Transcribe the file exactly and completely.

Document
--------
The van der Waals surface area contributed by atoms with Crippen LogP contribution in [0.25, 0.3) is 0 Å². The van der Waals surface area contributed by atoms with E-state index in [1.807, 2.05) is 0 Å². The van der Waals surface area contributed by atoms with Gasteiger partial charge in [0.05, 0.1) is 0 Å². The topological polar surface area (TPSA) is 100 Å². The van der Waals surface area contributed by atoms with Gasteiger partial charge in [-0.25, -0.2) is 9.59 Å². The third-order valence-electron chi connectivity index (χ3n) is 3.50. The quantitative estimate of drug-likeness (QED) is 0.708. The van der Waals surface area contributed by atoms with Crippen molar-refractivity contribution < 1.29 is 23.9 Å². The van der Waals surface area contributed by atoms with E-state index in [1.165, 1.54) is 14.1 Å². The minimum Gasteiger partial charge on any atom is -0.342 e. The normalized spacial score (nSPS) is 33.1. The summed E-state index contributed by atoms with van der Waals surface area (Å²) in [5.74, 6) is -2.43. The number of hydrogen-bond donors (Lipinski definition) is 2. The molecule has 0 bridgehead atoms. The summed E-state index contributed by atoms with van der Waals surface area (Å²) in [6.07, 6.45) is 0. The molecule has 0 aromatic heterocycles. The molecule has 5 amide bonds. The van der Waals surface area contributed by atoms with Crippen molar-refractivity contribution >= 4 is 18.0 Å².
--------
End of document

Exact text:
The van der Waals surface area contributed by atoms with Crippen LogP contribution in [0.25, 0.3) is 0 Å². The van der Waals surface area contributed by atoms with E-state index in [1.807, 2.05) is 0 Å². The van der Waals surface area contributed by atoms with Gasteiger partial charge in [0.05, 0.1) is 0 Å². The topological polar surface area (TPSA) is 100 Å². The van der Waals surface area contributed by atoms with Gasteiger partial charge in [-0.25, -0.2) is 9.59 Å². The third-order valence-electron chi connectivity index (χ3n) is 3.50. The quantitative estimate of drug-likeness (QED) is 0.708. The van der Waals surface area contributed by atoms with Crippen molar-refractivity contribution < 1.29 is 23.9 Å². The van der Waals surface area contributed by atoms with E-state index in [1.165, 1.54) is 14.1 Å². The minimum Gasteiger partial charge on any atom is -0.342 e. The normalized spacial score (nSPS) is 33.1. The summed E-state index contributed by atoms with van der Waals surface area (Å²) in [5.74, 6) is -2.43. The number of hydrogen-bond donors (Lipinski definition) is 2. The molecule has 0 bridgehead atoms. The summed E-state index contributed by atoms with van der Waals surface area (Å²) in [6.07, 6.45) is 0. The molecule has 0 aromatic heterocycles. The molecule has 5 amide bonds. The van der Waals surface area contributed by atoms with Crippen molar-refractivity contribution >= 4 is 18.0 Å².